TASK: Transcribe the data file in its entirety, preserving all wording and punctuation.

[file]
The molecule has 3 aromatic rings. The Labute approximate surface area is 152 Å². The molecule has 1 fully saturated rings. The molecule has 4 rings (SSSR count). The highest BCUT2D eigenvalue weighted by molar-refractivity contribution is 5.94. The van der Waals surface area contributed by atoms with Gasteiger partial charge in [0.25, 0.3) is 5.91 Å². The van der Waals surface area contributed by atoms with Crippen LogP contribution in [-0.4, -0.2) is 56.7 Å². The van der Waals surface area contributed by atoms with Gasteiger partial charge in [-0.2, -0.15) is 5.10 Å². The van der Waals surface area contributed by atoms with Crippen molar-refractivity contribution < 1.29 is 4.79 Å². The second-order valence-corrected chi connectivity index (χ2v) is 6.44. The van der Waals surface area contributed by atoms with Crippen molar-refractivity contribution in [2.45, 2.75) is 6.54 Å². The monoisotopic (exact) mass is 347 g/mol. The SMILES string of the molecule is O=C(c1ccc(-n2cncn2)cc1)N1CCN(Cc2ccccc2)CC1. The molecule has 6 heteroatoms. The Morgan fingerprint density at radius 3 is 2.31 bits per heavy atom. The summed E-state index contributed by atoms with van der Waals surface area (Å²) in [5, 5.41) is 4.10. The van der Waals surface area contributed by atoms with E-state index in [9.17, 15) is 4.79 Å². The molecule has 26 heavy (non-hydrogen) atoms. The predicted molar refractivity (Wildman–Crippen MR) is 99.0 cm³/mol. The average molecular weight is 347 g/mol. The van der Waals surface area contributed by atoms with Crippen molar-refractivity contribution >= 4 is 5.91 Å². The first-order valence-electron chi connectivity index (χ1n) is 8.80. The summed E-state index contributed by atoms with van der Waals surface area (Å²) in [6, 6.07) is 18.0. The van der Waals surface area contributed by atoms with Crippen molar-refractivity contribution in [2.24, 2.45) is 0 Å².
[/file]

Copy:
The molecule has 3 aromatic rings. The Labute approximate surface area is 152 Å². The molecule has 1 fully saturated rings. The molecule has 4 rings (SSSR count). The highest BCUT2D eigenvalue weighted by molar-refractivity contribution is 5.94. The van der Waals surface area contributed by atoms with Gasteiger partial charge in [0.25, 0.3) is 5.91 Å². The van der Waals surface area contributed by atoms with Crippen LogP contribution in [-0.4, -0.2) is 56.7 Å². The van der Waals surface area contributed by atoms with Gasteiger partial charge in [-0.2, -0.15) is 5.10 Å². The van der Waals surface area contributed by atoms with Crippen molar-refractivity contribution < 1.29 is 4.79 Å². The second-order valence-corrected chi connectivity index (χ2v) is 6.44. The van der Waals surface area contributed by atoms with Crippen molar-refractivity contribution in [2.45, 2.75) is 6.54 Å². The monoisotopic (exact) mass is 347 g/mol. The SMILES string of the molecule is O=C(c1ccc(-n2cncn2)cc1)N1CCN(Cc2ccccc2)CC1. The molecule has 6 heteroatoms. The Morgan fingerprint density at radius 3 is 2.31 bits per heavy atom. The summed E-state index contributed by atoms with van der Waals surface area (Å²) in [5, 5.41) is 4.10. The van der Waals surface area contributed by atoms with E-state index in [9.17, 15) is 4.79 Å². The molecule has 26 heavy (non-hydrogen) atoms. The predicted molar refractivity (Wildman–Crippen MR) is 99.0 cm³/mol. The average molecular weight is 347 g/mol. The van der Waals surface area contributed by atoms with Crippen molar-refractivity contribution >= 4 is 5.91 Å². The first-order valence-electron chi connectivity index (χ1n) is 8.80. The summed E-state index contributed by atoms with van der Waals surface area (Å²) in [6, 6.07) is 18.0. The van der Waals surface area contributed by atoms with Crippen molar-refractivity contribution in [2.24, 2.45) is 0 Å².